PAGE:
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At the heart of general practice since 1960

Gifts at Christmas

Festive treats from patients remind Dr Jane Cumming of her place in life.

Festive treats from patients remind Dr Jane Cumming of her place in life.

Dr Jane Cumming receives a copy of Dr Phil Hammond's latest DVD, Dr Phil's Rude Health Show.

As a young, naive GP in my first Christmas at the practice,my senior partner rather gloatingly asked me ‘have you had many Christmas gifts from patients'. I diffidently replied that I hadn't and he tutted to himself and walked away.

Later, I ventured into his room. The sight that met me filled me with surprise. Almost every available surface in his consulting room was covered with wrapped Christmas gifts coming in all shapes and sizes. There was hardly any room for the patient let alone one who dared to enter empty handed. The gifts appeared to jostle for space with the sphygmomanometer and the stethoscope. The BNF and MIMS were unceremoniously dumped on the floor to make yet more space for gifts.

How could one doctor attract so many presents? Did he keep the gifts from previous years to bring out at the end of November to act as a reminder for his regulars, I wondered?

Could the gifts be dummy presents like you see in department store Christmas displays? I never dared to open one to find out. As the years rolled on and I gathered an ever growing loyal flock of patients, my collection of Christmas gifts grew too. I had biscuits from dear old Mrs Smith with her arthritic knees, Chilean Merlot from Mr Jones who had once lived in South America, chocolates they could barely afford from the ever-expanding Brown family. Christmas gifts appeared with such regularity that I could reliably miss things off my Christmas shopping list knowing that they would later appear as gifts. I followed my senior partner's approach and left the wrapped gifts on display for all to see. It felt like a cabinet display of medals and awards extolling my skills as a doctor. The silent competition between the partners grew with the ever-increasing displays of Christmas gifts. The new salaried GP could only look at our collections of gifts in awe.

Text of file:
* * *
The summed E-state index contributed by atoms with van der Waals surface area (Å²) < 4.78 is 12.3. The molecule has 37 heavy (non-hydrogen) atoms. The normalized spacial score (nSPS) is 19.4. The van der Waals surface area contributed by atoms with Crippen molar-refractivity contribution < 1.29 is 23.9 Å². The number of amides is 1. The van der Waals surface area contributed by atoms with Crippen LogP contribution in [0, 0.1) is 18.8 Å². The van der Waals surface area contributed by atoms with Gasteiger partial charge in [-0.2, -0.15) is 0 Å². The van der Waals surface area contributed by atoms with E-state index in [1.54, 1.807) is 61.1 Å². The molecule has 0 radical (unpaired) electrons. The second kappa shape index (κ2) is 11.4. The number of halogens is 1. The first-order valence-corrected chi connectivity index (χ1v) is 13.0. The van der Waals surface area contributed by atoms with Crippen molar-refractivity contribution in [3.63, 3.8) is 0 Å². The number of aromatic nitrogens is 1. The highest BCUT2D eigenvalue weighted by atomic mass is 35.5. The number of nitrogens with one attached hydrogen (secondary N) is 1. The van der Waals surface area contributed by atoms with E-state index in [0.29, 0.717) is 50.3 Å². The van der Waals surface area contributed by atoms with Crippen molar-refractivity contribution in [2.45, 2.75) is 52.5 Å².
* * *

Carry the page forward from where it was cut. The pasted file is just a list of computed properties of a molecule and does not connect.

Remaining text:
Now I have left the practice, and the patients who mourned my departure have moved on to new GPs. The patients who said they could not cope without me are thriving as new doctor-patient relationships are formed.

This year, as I sit by the Christmas tree, I wonder who will be eating my biscuits and chocolates this year. Who, while drinking a glass of smooth red wine on Christmas day will recall Mr Jones's tales of his South American adventures.

Are the presents lined up on display in my old consulting room or is this in breach of a new PCT ruling? Has the PCT gift log been fully completed?

I always felt a little uneasy about the Christmas gifts and whether I really deserved them. Did it influence my relationship with the patients? The patients who brought the gifts seemed truly grateful and I was frequently humbled by their generosity. I always meant to write thank you letters but somehow the paperwork got in the way. I did my best to thank the patients when I next saw them and I recall Mrs Smith who trudged through the snow on Christmas Eve with my Christmas biscuits. ‘You really shouldn't spoil me' I said.

Her reply: ‘Oh but I like to thank the people who help me - you and the dustmen.'

I always knew my place.

Dr Jane Cumming

Visit www.drphilhammond.com for details of Dr Hammond's upcoming tour dates.

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